In 1962, an uninformed political leadership, dominant Army brass, and diffident Air Force leadership ensured that a reasonably potent offensive element of the Indian Air Force (IAF) watched from the sidelines as the People’s Liberation Army (PLA) rolled into Ladakh and down the Sela Pass into Bomdila. Swayed by the assessments of a British Operations Research expert, Patrick Blackett, and the U.S. Ambassador to New Delhi, John Kenneth Galbraith, then Prime Minister Jawaharlal Nehru baulked at the idea of using the IAF to stem the Chinese tide. IAF fighter pilots posted at air bases that could impact operations in Ladakh and the Tawang Sector (Pathankot and Tezpur) recall that they were battle ready and waited for the call to action that never came.
Defensive and offensive strategy
Fast forward to the winter of 1986 and the summer of 1987. Following the establishment of a camp at Wangdung grazing grounds in the Sumdorong Chu Valley (northwest of Tawang and in the same area where Indian forces were overwhelmed in 1962), the trio of General Krishnaswamy Sundarji, Lieutenant General Narahari and Major General J.M. Singh put together a logistically viable envelopment strategy that spooked the Chinese with numbers, firepower, and aggression without needless confrontation. An important element of this strategy was the use of helicopters and transport aircraft to facilitate and sustain this deployment.
That was not all. They even developed an offensive strategy to take the battle to Le, the forward most PLA base in the sector. There was close coordination between 4 Corps in Tezpur and the fighter base close by and training was stepped up in the valleys to support offensive operations if required. In an interview with the author, Major General J.M. Singh was emphatic that air power held the key in operations on the Tibetan Plateau. He argued, “‘We must have the capability to gain and maintain a favourable air situation for limited periods of time, and carry out interdiction to back shallow multi-pronged thrusts across road-less terrain to outflank the Chinese build-up that will take place on the existing road and rail networks.”
The IAF’s advantage
On June 15, 2020, there was a violent clash at Patrolling Point 14 in Galwan. The ground situation across the entire Line of Actual Control (LAC) is largely one of parity and for any tangible gains or tactical advantage to be gained on the ground the Indian Army needs a numerical superiority of at least 5:1. Therefore, if there is any asymmetric advantage to be gained, it is air power that will prove to be decisive in depleting the PLA’s combat potential before it is applied along the LAC.
By all recent operational assessments including one by the Harvard Kennedy School, the IAF currently enjoys both a qualitative and quantitative advantage over the People’s Liberation Army Air Force (PLAAF) across the LAC. It’s fighter fleet of 4th Generation Aircraft (Su-30 MKIs, Mirage-2000s and MiG-29s) are superior in almost every respect to the PLAAF’s J-10s, J-11s and SU-30 MKKs. The IAF has more operational bases than the PLAAF close to the LAC. There is reasonable redundancy and survivability to withstand an initial attack on IAF bases by the PLA Rocket Force (PLARF).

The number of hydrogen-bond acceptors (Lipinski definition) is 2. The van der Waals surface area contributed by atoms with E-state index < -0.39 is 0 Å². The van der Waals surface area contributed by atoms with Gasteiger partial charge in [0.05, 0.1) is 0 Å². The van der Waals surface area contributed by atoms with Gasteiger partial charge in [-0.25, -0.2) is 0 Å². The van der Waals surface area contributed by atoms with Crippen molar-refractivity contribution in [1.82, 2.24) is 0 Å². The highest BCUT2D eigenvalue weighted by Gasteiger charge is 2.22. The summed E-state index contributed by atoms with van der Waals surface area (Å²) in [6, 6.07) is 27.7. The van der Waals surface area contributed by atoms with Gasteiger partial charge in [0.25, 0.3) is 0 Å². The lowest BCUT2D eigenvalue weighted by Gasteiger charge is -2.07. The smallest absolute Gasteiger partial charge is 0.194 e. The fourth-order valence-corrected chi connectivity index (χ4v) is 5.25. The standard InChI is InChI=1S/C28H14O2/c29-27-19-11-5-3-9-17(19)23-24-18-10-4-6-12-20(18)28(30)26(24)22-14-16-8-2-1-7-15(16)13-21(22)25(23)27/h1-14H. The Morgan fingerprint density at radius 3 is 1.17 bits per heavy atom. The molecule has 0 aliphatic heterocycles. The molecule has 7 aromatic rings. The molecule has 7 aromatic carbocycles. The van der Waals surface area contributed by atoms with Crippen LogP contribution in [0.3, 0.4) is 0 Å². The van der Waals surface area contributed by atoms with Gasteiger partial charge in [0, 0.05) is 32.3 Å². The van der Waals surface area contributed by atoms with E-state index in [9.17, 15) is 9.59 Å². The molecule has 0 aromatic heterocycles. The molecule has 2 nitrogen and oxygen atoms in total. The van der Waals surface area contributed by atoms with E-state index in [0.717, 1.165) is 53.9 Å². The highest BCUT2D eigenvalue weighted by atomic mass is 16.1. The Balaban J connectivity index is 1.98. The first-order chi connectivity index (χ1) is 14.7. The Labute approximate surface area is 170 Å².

There are, however, two areas of concern. The first is a strong ground-based air defence network strung up by the PLAAF in Tibet comprising the S-300, S-400 and HQ-9 systems that the IAF will have to contest during its offensive operations. The second is the advantage that the PLAAF has in long-range air delivered cruise missiles (500-3,000 km) from the H-6 bomber. As compared to this, the IAF’s Su-30 MKI has just been cleared to carry the BrahMos land attack cruise missile with a range of 300 km which could be a significant force multiplier against targets in Aksai Chin and Tibet.
The other area of significant advantage enjoyed by the IAF is in the aerial mobility department where the IAF transport fleet of C-17s, Il-76s, An-32s and C-130s are as proficient in diverse roles as the best air forces in the world. Whether it is rapid troop induction into major bases or at Advance Landing Grounds like DBO, Nyoma or Mechuka, or inter-valley transfer and insertion of special forces with helicopters like the recently inducted Chinooks and the versatile Mi-17 series, these are areas that will provide great confidence to the Indian Army. After initial setbacks in Afghanistan, the U.S. Army has figured out a way to exploit the lethal firepower of the Apache Attack Helicopter at altitudes of 12,000-14,000 feet. It would be reasonable to expect that the IAF’s Apaches would add significant firepower in Ladakh.
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Finally, in the area of surveillance, China possesses a large complement of the Yaogan series of low earth orbit surveillance satellites that offer it an almost persistent stare capability over areas of interest. To counter this India must leverage its existing space-based surveillance assets and airborne surveillance platforms to support wide-spectrum operations and provide better situational awareness.
The importance of air power
Unless there is vision and an acceptance of the importance of air power in what has been till now a significantly land-centric operational philosophy across the LAC, there is a clear and present danger. In the next decade or so, the IAF will lose its competitive advantage with the PLAAF as the latter has invested heavily in modernisation and is continuing to do so. On the other hand, with deep budgetary cuts and the likelihood of the slowing down of the induction of cutting-edge platforms and weapon systems, the choice is not about what the IAF wants but what the country needs in the prevailing complex security environment. Air power represents the sharp end of contemporary military power. We need to ensure that it does not get blunt.
Arjun Subramaniam is a retired Air Vice Marshal from the IAF and a military historian